A Derm Says That *This* Is the Type of Sunscreen You Should Be Using All Summer
A quick science lesson, as to why: There are sunscreens and sunblocks. Sunscreens, commonly recognized as "organic filters" such as avobenzone, homosalate, octisalate, octocrylene, absorb the sun's UV rays and convert them to heat within the skin to keep you protected. Sunblocks or mineral filters, such as zinc oxide and titanium dioxide, actually create a physical block between the sun and your skin, so the rays never penetrate.
"Mineral sunblocks put a layer of protection on the skin like a shield, so the sun’s rays literally bounce off of it," explains dermatologist Shari Marchbein, MD. Using a mineral sunscreen means that it will block both UVA and UVB rays or give broad spectrum coverage. "The reason why we want broad spectrum is UVA is usually what causes what we think of as skin aging, sun spots and wrinkles, and then skin cancer. UVB is that immediate burn."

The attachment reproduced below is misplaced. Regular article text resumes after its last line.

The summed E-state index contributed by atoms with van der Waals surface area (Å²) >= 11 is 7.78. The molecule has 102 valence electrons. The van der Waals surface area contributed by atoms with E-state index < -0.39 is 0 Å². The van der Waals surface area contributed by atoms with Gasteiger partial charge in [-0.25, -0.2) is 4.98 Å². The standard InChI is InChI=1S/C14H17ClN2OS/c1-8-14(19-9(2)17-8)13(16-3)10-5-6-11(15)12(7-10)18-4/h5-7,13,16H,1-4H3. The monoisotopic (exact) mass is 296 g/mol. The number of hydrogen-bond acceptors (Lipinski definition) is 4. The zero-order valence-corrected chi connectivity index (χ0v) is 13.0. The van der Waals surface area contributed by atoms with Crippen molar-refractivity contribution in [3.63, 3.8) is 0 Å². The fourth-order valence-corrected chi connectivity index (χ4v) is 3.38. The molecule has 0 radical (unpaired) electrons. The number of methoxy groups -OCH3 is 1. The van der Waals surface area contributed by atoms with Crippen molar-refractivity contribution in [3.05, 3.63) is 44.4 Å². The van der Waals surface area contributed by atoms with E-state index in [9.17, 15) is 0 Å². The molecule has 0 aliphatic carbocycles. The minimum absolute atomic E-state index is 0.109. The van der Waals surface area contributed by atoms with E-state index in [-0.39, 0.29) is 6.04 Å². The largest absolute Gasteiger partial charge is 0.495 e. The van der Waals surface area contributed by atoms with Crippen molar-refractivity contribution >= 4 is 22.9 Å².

And what's more, mineral blockers might just be the safest option on the market. In February, the FDA released a statement claiming that only two of the sixteen common active ingredients in sunscreen—zinc oxide and titanium dioxide—were "Generally Recognized as Safe and Effective" or GRASE, which gives me major "grool" flashbacks if I'm being honest.
Traditionally, the biggest drawback of using any sort of mineral block was the fact that it would leave a chalky residue on skin, but thanks to new formulations and advances in technology, that's no longer the case. Case in point: Drunk Elephant and Supergoop (among many, many others) offer tinted mineral SPF products so they blend in better, and Bare Republic now has a product that's got glitter in it. See below to shop those selects, plus a few more of our favorite mineral sunblocks for 2019.
Shop mineral sunscreen
Yes, you should be wearing SPF every day–even when it's cloudy. And here's everything you need to know about UPF clothing.
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